There are definitely "better" ways to do this, but how you go about doing this comes down to what resources you have available. I'll list a few different ways and you can decide which works best for you.
To begin, copying data in /home to a tarball is pointless. You can't save it locally, which means that to do this, it will require a remote server that you can send the data to. Preferably, a server on the same network as this computer that is accessible via SSH. Frankly, making tarballs of the other partitions and putting them in /home is a waste of time.
If you're looking to duplicate this server, what I would do is use
dd to make an image of /dev/sda and send the data over SSH to another server. The two best ways of doing this are to either image another hard drive at the same time or save the image as a file.
dd if=/dev/sda bs=4096 conv=notrunc,noerror,sync | ssh user@machine "dd of=/dev/sdX"
This will clone the entire drive, including MBR (and therefore bootloader), all partitions, UUIDs, and data, sending it over SSH to another machine and imaging a drive of your choosing. The options I suggested do the following:
- notrunc or 'do not truncate' maintains data integrity by instructing
dd not to truncate any data.
- noerror instructs dd to continue operation, ignoring all read errors.
Default behavior for dd is to halt at any error.
- sync writes zeroes for read errors, so data offsets stay in sync.
- bs=4096 sets the block size to 4k, an optimal size for hard disk
read/write efficiency and therefore, cloning speed.
For this to work, the user you use log in with SSH as needs to either be root, or part of the
disk group. /dev/sdaX should be mode 660, giving group read/write access. The default group owner should be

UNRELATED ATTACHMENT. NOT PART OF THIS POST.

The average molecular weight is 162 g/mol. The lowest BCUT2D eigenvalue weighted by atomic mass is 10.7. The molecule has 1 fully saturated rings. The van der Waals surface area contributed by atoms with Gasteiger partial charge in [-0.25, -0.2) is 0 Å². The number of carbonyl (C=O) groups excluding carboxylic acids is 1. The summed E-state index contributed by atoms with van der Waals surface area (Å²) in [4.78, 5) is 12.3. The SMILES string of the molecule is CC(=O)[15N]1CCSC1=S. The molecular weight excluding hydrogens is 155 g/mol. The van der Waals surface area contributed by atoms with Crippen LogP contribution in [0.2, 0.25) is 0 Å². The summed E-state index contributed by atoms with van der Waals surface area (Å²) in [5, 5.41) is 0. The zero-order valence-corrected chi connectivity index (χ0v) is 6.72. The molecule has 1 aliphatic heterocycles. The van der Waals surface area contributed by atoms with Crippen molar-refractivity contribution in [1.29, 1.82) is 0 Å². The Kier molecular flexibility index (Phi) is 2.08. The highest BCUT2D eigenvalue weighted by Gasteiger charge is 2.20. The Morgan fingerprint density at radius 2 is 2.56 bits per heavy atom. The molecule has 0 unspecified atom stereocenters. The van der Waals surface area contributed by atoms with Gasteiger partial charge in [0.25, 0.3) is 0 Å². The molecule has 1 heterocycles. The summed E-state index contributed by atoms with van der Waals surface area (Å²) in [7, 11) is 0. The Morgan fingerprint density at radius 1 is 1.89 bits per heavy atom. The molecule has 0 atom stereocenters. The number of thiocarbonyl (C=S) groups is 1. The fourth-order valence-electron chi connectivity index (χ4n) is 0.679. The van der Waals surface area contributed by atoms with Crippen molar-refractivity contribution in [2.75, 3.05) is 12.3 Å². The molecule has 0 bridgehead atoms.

Alternatively, you can create an image that you can use to write directly to the disk.
dd if=/dev/sda bs=4096 conv=notrunc,noerror,sync | ssh user@machine "dd of=/path/to/wherever/server.img"
To write the image to a hard drive from the computer it is saved on, you can use the following command.
dd if=/path/to/server.img bs=4096 conv=notrunc,noerror,sync of=/dev/sdX
Lastly, if space is a concern, you can gzip the image before sending it over SSH.
dd if=/dev/hda conv=sync,noerror bs=4096 | gzip -c | ssh user@machine "of=/path/to/wherever/server.img.gz"
and writing it by
gunzip -c /path/to/server.img.gz | dd of=/dev/sdX
Lastly, if you want to pull individual files from the image without writing it to another drive, you can mount it. However, this won't work if it's compressed.
You'll have to
fdisk -lu /path/to/server.img to get the offset of the individual partitions. Once you do that, you need the starting sector of the partition you want to mount. For the sake of argument, let us say that the partition we want to access starts on sector 122441728.
$ fdisk -lu server.img
Disk server.img: 320.1 GB, 320072933376 bytes
255 heads, 63 sectors/track, 38913 cylinders, total 625142448 sectors
Units = sectors of 1 * 512 = 512 bytes
Sector size (logical/physical): 512 bytes / 512 bytes
I/O size (minimum/optimal): 512 bytes / 512 bytes
Disk identifier: 0x86308630
Device Boot Start End Blocks Id System
/dev/sda1 * 63 114441469 57220703+ 83 Linux
/dev/sda2 114442240 122441727 3999744 82 Linux swap / Solaris
/dev/sda3 122441728 625141759 251350016 83 Linux
You would then use
mount -o ro,loop,offset=$((122441728 * 512)) server.img /mnt to mount the third partition to /mnt.